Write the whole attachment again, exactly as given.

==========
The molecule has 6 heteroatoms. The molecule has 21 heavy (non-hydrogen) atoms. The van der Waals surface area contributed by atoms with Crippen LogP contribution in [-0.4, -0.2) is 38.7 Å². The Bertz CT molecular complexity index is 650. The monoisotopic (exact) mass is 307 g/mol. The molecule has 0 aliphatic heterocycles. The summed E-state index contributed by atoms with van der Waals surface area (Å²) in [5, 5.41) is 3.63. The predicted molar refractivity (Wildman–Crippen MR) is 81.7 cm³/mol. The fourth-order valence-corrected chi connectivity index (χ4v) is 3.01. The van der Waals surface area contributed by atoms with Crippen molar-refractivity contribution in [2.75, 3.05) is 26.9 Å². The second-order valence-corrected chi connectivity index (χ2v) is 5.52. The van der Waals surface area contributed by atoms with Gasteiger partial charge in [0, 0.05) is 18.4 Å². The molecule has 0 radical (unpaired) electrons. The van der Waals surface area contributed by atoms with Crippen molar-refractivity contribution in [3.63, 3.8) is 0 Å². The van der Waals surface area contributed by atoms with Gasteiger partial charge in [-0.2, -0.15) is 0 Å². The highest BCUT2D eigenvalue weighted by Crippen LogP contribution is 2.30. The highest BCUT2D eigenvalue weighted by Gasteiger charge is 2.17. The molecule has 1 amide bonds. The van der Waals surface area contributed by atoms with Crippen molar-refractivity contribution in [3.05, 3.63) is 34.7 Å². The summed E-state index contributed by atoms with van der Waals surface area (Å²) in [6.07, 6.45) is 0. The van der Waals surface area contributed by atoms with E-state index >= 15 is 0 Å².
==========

The molecule has 6 heteroatoms. The molecule has 21 heavy (non-hydrogen) atoms. The van der Waals surface area contributed by atoms with Crippen LogP contribution in [-0.4, -0.2) is 38.7 Å². The Bertz CT molecular complexity index is 650. The monoisotopic (exact) mass is 307 g/mol. The molecule has 0 aliphatic heterocycles. The summed E-state index contributed by atoms with van der Waals surface area (Å²) in [5, 5.41) is 3.63. The predicted molar refractivity (Wildman–Crippen MR) is 81.7 cm³/mol. The fourth-order valence-corrected chi connectivity index (χ4v) is 3.01. The van der Waals surface area contributed by atoms with Crippen molar-refractivity contribution in [2.75, 3.05) is 26.9 Å². The second-order valence-corrected chi connectivity index (χ2v) is 5.52. The van der Waals surface area contributed by atoms with Gasteiger partial charge in [0, 0.05) is 18.4 Å². The molecule has 0 radical (unpaired) electrons. The van der Waals surface area contributed by atoms with Crippen molar-refractivity contribution in [3.63, 3.8) is 0 Å². The van der Waals surface area contributed by atoms with Gasteiger partial charge in [-0.2, -0.15) is 0 Å². The highest BCUT2D eigenvalue weighted by Crippen LogP contribution is 2.30. The highest BCUT2D eigenvalue weighted by Gasteiger charge is 2.17. The molecule has 1 amide bonds. The van der Waals surface area contributed by atoms with Crippen molar-refractivity contribution in [3.05, 3.63) is 34.7 Å². The summed E-state index contributed by atoms with van der Waals surface area (Å²) in [6.07, 6.45) is 0. The van der Waals surface area contributed by atoms with E-state index >= 15 is 0 Å².